Brayden: Right away, I knew that Charles Aris was making an investment in me. I wasn’t just an intern walking around the office doing miscellaneous tasks like getting coffee. Right out of the gate, I noticed that everyone in the office went out of their way to meet me and make sure that I felt comfortable in this new environment. Derek Gracey, one of our associate practice leaders, spent lot of time really teaching me the role, the process and all things Charles Aris. Building off that was the role itself. I’m a people person; I’ve always been able to talk with and build relationships with individuals. So in learning about the role and what being a recruiter entailed, especially at Charles Aris, I thought that it would suit my personality and the skills I learned at Guilford College. I truthfully had no idea what to do with my economics degree, but I thought that this was at least a good place to start to learn and to develop and gain professional experience. Lastly, the opportunity: I quickly realized how financially rewarding the position is, and if you are willing to dedicate yourself to working hard and doing a good job, the upside potential is really encouraging. It’s an opportunity that opens doors as well. There is a clear path of growth here and that’s important to me.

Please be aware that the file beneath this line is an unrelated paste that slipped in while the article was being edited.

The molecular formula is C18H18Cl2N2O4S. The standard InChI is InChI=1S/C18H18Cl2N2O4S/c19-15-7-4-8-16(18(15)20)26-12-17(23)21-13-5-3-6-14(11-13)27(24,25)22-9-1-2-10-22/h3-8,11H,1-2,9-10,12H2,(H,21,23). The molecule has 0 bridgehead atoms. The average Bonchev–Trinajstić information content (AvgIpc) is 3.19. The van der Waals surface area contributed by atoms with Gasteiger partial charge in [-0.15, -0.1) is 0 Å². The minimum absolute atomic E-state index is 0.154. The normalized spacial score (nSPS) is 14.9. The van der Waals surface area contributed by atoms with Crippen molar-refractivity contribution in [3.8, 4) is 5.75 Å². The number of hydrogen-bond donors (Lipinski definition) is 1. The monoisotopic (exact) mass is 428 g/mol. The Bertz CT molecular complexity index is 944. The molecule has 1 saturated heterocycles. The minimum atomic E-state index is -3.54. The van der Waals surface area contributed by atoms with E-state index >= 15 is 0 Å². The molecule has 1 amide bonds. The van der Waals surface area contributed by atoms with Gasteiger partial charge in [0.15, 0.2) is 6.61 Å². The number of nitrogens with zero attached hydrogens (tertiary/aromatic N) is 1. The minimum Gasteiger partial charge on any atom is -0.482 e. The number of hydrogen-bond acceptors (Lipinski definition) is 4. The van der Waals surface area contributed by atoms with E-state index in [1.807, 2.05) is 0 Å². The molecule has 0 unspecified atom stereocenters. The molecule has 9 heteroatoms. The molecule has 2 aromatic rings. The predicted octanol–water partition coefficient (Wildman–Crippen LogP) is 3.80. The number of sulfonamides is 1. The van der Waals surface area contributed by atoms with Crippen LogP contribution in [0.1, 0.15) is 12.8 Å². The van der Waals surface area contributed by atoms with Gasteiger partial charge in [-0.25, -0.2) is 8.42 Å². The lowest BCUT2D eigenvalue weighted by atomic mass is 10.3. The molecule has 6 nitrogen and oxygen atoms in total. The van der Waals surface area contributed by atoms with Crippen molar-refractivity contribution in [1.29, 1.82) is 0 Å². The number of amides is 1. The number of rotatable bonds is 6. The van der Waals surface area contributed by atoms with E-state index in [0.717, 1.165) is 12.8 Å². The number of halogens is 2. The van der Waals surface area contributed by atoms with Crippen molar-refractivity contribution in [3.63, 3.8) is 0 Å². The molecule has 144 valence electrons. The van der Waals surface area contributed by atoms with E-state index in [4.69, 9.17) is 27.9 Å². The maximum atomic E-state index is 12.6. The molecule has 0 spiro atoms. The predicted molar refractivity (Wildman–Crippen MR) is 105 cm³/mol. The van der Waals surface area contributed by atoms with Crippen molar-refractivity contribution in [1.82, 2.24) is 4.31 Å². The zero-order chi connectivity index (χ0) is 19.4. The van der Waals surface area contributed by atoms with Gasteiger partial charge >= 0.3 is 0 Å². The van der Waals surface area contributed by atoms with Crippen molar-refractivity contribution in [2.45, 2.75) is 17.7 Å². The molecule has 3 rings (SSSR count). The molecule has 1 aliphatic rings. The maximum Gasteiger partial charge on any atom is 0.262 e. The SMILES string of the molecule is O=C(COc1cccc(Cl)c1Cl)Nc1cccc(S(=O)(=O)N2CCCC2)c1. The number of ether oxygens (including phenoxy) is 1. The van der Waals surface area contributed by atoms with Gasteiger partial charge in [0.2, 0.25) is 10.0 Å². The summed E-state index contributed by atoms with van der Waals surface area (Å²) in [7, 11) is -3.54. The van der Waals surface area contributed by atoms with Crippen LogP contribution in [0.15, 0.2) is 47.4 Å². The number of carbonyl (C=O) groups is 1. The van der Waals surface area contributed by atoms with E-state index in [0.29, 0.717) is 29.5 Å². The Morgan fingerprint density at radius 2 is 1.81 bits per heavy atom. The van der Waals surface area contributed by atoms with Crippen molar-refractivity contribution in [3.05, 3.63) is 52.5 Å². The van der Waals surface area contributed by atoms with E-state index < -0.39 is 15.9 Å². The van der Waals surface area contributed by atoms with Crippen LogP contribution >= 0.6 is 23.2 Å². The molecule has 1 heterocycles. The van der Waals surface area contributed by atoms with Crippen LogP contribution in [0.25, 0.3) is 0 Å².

How did the recruiting internship program prepare you to join our executive search team full time?

Andrew: By the time I joined the team as a recruiter, I had interned for a year and a half and completed three internships across our three largest recruiting practices: Strategy & Corporate Development, Engineering & Operations and Finance & Accounting. I learned a lot in all of those – especially during my last one with practice leader TJ Deal, with whom I got the chance to run searches solo, source candidates, complete pink sheets, and even place a few individuals. By the time that I started full time, I was by no means an executive recruiting guru, but I had a good understanding of what I was getting myself into and could hit the ground running.

Brayden: My experience differs a bit here because I only had one recruiting internship, unlike Andrew, who had three following his marketing internship. I only had one semester to make this decision, so I spent a lot of time with Derek, followed the process, talked with people every day, and learned the ins and outs of the role. Halfway through, I had a lot of pieces of the puzzle which I felt comfortable with. The only question for me was: How am I going to do when I get on the phone? When the day came, I jumped on the phone with someone I hadn’t spoken with before and eventually got to the point where I started feeling more and more comfortable. I was adding value to Derek’s desk by putting people on his calendar for him to speak with about the role that we were working on at the time. At that point, I knew I could do this job and that the full-time position was the appropriate next step for me. You get so much exposure in just one semester: You get exposure to the entire process, to our CRM system, and – above all – you get the opportunity to jump on the phone. The phone is the meaty part of this role. You have to be comfortable talking with people, and the internship allows you to really dive in and give it a try.

What is the benefit of going through the internship program on a path to the full-time role versus coming into it straight off campus?